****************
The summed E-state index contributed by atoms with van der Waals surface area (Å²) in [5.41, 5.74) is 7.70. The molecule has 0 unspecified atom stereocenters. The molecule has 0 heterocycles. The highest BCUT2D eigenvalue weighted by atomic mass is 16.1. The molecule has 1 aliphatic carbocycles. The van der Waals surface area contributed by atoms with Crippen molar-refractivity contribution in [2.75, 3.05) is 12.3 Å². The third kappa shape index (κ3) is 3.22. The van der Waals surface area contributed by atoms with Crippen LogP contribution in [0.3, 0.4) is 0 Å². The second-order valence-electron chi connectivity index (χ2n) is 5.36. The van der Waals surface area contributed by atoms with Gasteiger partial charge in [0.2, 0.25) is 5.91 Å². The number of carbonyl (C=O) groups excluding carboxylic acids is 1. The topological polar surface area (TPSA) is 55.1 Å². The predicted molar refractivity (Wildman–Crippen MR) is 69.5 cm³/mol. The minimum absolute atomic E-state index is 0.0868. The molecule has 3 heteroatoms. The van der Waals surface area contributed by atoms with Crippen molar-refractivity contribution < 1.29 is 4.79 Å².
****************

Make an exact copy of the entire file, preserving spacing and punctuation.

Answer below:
The summed E-state index contributed by atoms with van der Waals surface area (Å²) in [5.41, 5.74) is 7.70. The molecule has 0 unspecified atom stereocenters. The molecule has 0 heterocycles. The highest BCUT2D eigenvalue weighted by atomic mass is 16.1. The molecule has 1 aliphatic carbocycles. The van der Waals surface area contributed by atoms with Crippen molar-refractivity contribution in [2.75, 3.05) is 12.3 Å². The third kappa shape index (κ3) is 3.22. The van der Waals surface area contributed by atoms with Crippen LogP contribution in [0.3, 0.4) is 0 Å². The second-order valence-electron chi connectivity index (χ2n) is 5.36. The van der Waals surface area contributed by atoms with Gasteiger partial charge in [0.2, 0.25) is 5.91 Å². The number of carbonyl (C=O) groups excluding carboxylic acids is 1. The topological polar surface area (TPSA) is 55.1 Å². The predicted molar refractivity (Wildman–Crippen MR) is 69.5 cm³/mol. The minimum absolute atomic E-state index is 0.0868. The molecule has 3 heteroatoms. The van der Waals surface area contributed by atoms with Crippen molar-refractivity contribution < 1.29 is 4.79 Å².